The Ontario provincial election is scheduled for October 6, 2011.  While labour and employment law issues are unlikely to be the hot button election issue that “gravy” was in Toronto’s most recent municipal election, the major parties have all included labour and employment law issues in their party platforms.  We often consider how promises made during election campaigns will affect us at home, perhaps we should also consider how these proposed labour and employment law reforms will affect us at work.

If the Progressive Conservative Party forms the next government, they promise to pass legislation requiring unions to be transparent and open about financial information with their members.  They also promise to require interest arbitrators who set public sector wage rates during arbitration to provide reasons for their decisions and to take into account the ability of the government to pay and “local circumstances”.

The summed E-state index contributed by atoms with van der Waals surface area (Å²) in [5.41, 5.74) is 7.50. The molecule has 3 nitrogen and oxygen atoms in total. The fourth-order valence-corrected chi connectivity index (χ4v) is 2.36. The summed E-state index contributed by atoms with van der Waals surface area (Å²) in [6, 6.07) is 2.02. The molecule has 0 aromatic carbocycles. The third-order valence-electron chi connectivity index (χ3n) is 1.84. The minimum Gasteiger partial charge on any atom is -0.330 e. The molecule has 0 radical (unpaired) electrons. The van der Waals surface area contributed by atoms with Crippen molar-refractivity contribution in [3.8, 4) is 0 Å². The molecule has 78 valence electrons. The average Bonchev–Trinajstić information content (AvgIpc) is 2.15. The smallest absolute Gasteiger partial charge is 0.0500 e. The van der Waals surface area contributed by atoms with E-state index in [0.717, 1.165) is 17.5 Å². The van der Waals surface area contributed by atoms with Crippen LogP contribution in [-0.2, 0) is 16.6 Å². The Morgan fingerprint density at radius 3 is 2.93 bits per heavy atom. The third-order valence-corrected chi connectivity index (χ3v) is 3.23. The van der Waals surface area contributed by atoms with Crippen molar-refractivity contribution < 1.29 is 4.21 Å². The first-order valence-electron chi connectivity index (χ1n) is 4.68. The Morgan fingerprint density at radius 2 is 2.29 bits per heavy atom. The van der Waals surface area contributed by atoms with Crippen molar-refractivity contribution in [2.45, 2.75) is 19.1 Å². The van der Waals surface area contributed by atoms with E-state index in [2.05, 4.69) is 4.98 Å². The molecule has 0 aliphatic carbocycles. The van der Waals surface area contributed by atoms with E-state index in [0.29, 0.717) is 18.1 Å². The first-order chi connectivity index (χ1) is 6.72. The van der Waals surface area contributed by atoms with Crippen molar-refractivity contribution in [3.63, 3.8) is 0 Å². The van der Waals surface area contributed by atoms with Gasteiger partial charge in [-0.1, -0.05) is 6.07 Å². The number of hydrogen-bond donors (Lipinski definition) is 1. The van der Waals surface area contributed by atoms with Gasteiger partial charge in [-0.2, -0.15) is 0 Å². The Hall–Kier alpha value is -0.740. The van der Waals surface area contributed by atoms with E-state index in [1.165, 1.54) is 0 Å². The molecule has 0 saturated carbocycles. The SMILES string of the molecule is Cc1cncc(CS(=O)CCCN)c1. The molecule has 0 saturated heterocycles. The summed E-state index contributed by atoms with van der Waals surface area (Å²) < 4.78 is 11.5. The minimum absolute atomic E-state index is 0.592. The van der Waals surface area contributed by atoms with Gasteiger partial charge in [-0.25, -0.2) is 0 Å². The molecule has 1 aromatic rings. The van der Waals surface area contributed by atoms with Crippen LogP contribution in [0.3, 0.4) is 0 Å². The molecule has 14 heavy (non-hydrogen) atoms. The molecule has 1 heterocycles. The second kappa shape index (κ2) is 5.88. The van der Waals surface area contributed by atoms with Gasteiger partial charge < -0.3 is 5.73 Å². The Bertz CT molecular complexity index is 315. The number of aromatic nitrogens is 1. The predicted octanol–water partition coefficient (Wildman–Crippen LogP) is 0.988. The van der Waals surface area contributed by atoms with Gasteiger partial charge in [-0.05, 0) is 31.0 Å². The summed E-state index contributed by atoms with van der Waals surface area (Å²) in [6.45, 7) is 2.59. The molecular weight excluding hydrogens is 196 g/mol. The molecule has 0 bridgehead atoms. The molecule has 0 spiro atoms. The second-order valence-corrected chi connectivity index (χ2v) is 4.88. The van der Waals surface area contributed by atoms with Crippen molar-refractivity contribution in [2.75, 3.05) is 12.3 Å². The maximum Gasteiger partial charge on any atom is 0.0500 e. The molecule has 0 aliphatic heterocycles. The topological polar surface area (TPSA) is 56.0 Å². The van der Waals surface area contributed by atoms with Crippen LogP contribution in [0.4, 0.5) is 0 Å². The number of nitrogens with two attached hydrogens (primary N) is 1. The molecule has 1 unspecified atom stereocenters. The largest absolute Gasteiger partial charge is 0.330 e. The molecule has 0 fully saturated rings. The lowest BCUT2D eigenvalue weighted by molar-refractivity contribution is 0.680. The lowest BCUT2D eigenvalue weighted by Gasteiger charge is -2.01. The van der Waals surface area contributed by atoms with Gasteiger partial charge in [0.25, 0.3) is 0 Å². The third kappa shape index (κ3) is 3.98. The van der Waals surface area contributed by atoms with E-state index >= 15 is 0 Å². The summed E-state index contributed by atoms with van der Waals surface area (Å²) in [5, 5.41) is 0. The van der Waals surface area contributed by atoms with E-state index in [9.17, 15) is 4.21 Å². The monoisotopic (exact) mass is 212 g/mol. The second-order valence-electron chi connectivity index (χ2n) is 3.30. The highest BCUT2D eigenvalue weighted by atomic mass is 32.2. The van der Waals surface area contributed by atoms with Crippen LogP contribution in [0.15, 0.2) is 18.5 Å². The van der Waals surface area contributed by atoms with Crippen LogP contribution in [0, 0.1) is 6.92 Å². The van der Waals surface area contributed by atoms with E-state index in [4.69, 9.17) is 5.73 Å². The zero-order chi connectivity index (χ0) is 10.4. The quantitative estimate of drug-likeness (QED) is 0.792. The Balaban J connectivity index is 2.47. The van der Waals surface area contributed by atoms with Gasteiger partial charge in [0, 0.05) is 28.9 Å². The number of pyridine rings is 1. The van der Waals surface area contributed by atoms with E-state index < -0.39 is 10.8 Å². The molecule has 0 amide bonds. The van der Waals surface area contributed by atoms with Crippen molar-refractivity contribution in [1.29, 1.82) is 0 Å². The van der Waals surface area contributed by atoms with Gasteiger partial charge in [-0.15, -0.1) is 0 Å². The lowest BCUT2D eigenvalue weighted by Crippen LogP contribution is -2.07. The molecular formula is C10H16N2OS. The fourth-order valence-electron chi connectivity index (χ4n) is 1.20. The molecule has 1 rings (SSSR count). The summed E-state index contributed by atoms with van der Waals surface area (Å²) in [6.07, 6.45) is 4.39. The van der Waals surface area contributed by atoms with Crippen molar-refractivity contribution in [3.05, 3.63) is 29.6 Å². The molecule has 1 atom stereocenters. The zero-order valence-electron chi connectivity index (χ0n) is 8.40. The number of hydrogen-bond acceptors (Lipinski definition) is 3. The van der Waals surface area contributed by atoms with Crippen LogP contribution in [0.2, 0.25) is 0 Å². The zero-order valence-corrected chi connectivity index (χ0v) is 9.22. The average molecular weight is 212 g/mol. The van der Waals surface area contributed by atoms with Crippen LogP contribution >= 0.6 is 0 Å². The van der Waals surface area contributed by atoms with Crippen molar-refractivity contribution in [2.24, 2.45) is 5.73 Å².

The Liberal Party promises to create an additional eight week, unpaid, job-protected leave of absence called Family Caregiver Leave for individuals who are caring for family members.  The Liberals also promise to lobby the federal government to extend Employment Insurance benefit coverage to employees who make the decision to stay home and provide care to family members.

The New Democratic Party proposes to create a defined benefit pension plan called the Ontario Retirement Plan for employees who do not currently have a pension and would like one.  The New Democratic Party also promises to increase enforcement of the Employment Standards Act, 2000 and to increase the minimum wage to $11 in 2011 and to link future increases to the cost of living in Ontario.